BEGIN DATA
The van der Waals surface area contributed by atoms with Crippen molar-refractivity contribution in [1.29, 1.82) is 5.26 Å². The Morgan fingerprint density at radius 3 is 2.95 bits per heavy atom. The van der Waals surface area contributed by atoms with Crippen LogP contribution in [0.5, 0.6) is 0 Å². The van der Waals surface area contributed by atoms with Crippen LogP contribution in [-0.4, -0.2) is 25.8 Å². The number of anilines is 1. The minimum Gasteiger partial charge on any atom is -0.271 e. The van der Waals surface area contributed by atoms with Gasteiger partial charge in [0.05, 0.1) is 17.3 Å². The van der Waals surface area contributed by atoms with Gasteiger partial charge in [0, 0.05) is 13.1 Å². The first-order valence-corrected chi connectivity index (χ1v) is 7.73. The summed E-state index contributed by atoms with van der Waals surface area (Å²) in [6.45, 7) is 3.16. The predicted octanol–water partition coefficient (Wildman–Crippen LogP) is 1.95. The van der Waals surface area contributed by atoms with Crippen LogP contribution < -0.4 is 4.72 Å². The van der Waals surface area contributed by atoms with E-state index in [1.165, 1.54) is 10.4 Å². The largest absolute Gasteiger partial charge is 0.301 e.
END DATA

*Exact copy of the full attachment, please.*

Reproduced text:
The van der Waals surface area contributed by atoms with Crippen molar-refractivity contribution in [1.29, 1.82) is 5.26 Å². The Morgan fingerprint density at radius 3 is 2.95 bits per heavy atom. The van der Waals surface area contributed by atoms with Crippen LogP contribution in [0.5, 0.6) is 0 Å². The van der Waals surface area contributed by atoms with Crippen LogP contribution in [-0.4, -0.2) is 25.8 Å². The number of anilines is 1. The minimum Gasteiger partial charge on any atom is -0.271 e. The van der Waals surface area contributed by atoms with Gasteiger partial charge in [0.05, 0.1) is 17.3 Å². The van der Waals surface area contributed by atoms with Gasteiger partial charge in [0, 0.05) is 13.1 Å². The first-order valence-corrected chi connectivity index (χ1v) is 7.73. The summed E-state index contributed by atoms with van der Waals surface area (Å²) in [6.45, 7) is 3.16. The predicted octanol–water partition coefficient (Wildman–Crippen LogP) is 1.95. The van der Waals surface area contributed by atoms with Crippen LogP contribution < -0.4 is 4.72 Å². The van der Waals surface area contributed by atoms with E-state index in [1.165, 1.54) is 10.4 Å². The largest absolute Gasteiger partial charge is 0.301 e.